Local theater company P&J Productions had so much success putting on the satirical Prohibition-era musical "Chicago" in June 2011, actors and producers decided to bring "all that jazz" back for a bigger and better second run.
With a similar cast, but new dancing and music, "Chicago" will be performed at 7:30 p.m. Friday and Saturday and 2 p.m. Sunday at the Mishler Theatre in Altoona.
Neil Port, who runs P&J Productions with "Chicago" director and actor Will Jones, said he knew there might be a renewed demand for the show when the theater simply couldn't hold everyone who wanted to see it last year.
Mirror photo by Patrick Waksmunski
Starring in P&J Productions rendition of the musical “Chicago” are (from left) Carol Patterson Fedeli as Velma, Will Jones as Billy Flynn and Molly Riva as Roxie.
"People seemed to love it that did see it, so we thought, 'Let's do it again,'" he said.
The production duo offered the same cast their parts for a second time, and about two-thirds of the actors accepted, including the four main characters.
Several more dancers and newly choreographed numbers will accompany the jazz- and ragtime-inspired music of the show. Songs well-known to theater lovers, including "Cell Block Tango" and "Razzle Dazzle," serve as a backdrop for the storyline, based on true events, about a young woman convicted of murder who becomes a celebrity prisoner.
If you go
What: P&J?Production's "Chicago"
When: 7:30 p.m. Friday and Saturday, and 2 p.m. Sunday
Where: Mishler Theatre in downtown Altoona
Tickets: $13, plus $3 box office fee. Tickets are available at the Mishler Theatre box office or by calling 944-9434.
The music and larger-than-life nature of the show are a nice diversion from modern-day realities, Port said.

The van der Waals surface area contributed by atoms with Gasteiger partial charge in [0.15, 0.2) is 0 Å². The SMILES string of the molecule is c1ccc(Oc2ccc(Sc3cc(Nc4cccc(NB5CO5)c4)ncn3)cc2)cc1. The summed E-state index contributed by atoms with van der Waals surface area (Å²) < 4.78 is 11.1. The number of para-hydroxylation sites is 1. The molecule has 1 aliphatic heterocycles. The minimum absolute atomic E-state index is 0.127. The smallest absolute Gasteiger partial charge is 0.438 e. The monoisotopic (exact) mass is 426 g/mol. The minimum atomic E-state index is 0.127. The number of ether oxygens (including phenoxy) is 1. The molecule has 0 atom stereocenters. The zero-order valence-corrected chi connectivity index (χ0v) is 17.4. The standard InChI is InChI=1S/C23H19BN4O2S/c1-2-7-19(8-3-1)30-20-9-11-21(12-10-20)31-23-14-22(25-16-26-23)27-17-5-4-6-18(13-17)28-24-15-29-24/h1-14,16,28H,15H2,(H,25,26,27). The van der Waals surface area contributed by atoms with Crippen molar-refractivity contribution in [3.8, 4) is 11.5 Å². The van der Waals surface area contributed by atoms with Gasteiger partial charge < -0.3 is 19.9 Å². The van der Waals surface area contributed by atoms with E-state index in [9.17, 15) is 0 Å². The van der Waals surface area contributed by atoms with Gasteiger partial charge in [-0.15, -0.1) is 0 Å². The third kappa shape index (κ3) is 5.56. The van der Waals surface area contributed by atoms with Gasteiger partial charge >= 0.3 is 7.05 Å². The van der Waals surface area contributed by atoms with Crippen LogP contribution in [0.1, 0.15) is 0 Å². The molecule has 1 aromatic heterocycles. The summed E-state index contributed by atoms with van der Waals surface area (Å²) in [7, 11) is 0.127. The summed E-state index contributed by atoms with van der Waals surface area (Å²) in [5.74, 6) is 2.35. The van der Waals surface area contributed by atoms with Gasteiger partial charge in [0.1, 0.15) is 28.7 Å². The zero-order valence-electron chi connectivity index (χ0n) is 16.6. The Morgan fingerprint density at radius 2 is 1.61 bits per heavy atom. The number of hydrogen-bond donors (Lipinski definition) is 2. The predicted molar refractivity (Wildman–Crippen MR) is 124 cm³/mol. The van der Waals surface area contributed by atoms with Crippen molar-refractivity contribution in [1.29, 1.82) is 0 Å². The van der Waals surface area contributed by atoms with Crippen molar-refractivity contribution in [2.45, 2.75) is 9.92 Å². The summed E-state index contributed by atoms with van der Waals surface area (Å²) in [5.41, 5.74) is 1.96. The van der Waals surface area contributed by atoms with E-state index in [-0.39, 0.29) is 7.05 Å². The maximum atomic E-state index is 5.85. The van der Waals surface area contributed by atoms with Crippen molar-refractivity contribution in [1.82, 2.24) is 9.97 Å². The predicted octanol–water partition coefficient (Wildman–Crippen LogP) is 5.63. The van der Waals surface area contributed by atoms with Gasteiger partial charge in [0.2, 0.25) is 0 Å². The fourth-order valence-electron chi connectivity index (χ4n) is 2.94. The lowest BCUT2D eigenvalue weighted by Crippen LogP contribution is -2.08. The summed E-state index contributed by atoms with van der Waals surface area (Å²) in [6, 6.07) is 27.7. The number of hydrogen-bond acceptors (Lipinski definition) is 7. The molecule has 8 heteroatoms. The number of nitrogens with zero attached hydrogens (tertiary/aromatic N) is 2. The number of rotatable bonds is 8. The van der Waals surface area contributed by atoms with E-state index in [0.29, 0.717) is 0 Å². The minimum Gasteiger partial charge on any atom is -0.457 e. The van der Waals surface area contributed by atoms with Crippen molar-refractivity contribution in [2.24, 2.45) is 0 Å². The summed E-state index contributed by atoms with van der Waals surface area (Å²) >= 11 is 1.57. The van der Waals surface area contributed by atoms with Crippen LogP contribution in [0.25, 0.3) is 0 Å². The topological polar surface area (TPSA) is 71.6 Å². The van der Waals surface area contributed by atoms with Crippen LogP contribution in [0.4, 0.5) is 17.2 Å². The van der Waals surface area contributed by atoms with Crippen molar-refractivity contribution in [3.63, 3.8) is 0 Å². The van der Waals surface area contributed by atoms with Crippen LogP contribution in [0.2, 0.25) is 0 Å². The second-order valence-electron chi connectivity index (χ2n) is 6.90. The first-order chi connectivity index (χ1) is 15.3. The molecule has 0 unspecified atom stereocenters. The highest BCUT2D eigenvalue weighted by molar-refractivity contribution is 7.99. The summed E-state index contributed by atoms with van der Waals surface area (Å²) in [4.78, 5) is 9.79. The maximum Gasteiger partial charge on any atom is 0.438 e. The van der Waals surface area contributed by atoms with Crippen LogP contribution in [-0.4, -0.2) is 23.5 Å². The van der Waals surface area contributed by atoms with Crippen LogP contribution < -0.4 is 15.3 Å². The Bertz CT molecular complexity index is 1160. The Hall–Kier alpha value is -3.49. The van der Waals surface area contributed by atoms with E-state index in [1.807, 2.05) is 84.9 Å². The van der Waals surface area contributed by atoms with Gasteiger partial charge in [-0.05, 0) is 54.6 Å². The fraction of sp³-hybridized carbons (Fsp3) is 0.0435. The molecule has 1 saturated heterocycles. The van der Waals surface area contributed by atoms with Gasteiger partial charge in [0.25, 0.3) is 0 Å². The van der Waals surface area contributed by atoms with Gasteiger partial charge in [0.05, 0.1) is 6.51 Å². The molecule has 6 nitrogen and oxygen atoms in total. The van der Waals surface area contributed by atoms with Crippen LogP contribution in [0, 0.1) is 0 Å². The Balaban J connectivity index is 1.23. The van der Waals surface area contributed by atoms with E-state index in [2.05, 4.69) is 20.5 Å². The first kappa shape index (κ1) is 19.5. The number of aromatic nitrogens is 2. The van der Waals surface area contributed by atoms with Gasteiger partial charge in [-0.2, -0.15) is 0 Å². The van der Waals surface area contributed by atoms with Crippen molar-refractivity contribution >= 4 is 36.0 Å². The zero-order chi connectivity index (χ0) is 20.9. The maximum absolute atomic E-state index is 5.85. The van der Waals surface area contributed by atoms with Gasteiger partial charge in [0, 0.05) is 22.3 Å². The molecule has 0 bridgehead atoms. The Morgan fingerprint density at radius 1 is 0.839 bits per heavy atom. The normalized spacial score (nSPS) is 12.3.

"I think [the show] is like a lot of good theater in that it's a diversion from all the stuff going on in the world, and all of the stuff you read about in the paper," he added. "You just kind of get lost in the enjoyment factor, in those two hours of escape."
Brittany Hipp of Altoona, who serves as music director for the production, agreed that what's fun about the show is that it very different than real life. She added that the music is very different from the shows she's worked on in the past.
"I like that it's inspired by 1920s jazz, and not a traditional story," Hipp said. "The characters are so evil. ...When you see even a glimpse of good in the characters, it's surprising."
Hipp said she's enjoyed working with the actors, especially because many of the leads came in already knowing the music. Molly Riva of Altoona said playing the murderess Roxie Hart was something she had wanted to do for a long time before landing the role in last year's production.
"Roxie is definitely one of my dream roles," she said. "To play it twice is pretty amazing."
Riva said the cast can't give a copycat performance, as a new audience each night always leads to subtle differences in the show. Riva added she's glad one thing stayed the same - that she'll once again share the stage with Carol Fedeli of Altoona, who plays fellow inmate Velma Kelly.
"Her and I are so close," Riva said.
The two main characters partake in several large song-and-dance numbers during the show. Riva said her favorites include the puppet scene during "We Both Reached for the Gun," along with the iconic "Finale" number.
All new choreography will be presented with this year's production - with three separate choreographers with different specialties lending a hand.
Danielle Lykens of Duncansville, the owner and artistic director for Star Performance Dance Academy, said that she has really enjoyed working in the live theater setting - as opposed to the dance industry.
"It was fun for me to work with adults," she said. "This is one of my favorite shows of all time."
Lykens said locals should take the opportunity to come see the show because of the quality of dancing and acting. More than 20 dancers were auditioned - from as far as State College - for the seven slots that were available in this production.
"[The audience] will have the chance to see a professional Broadway show live in their local area without having to travel to a big city," she said.
Riva said the new elements added to the show should make people who saw it last year want to come back again. Though this is just a hobby for many of those involved with the production, Riva said new audience members should expect a quality theater performance.
"People are so impressed when they see our productions, they say it's almost like we're professionals, even though none of us do this for a living," she said.
Mirror Staff Writer Beth Ann Downey is at 946-7520.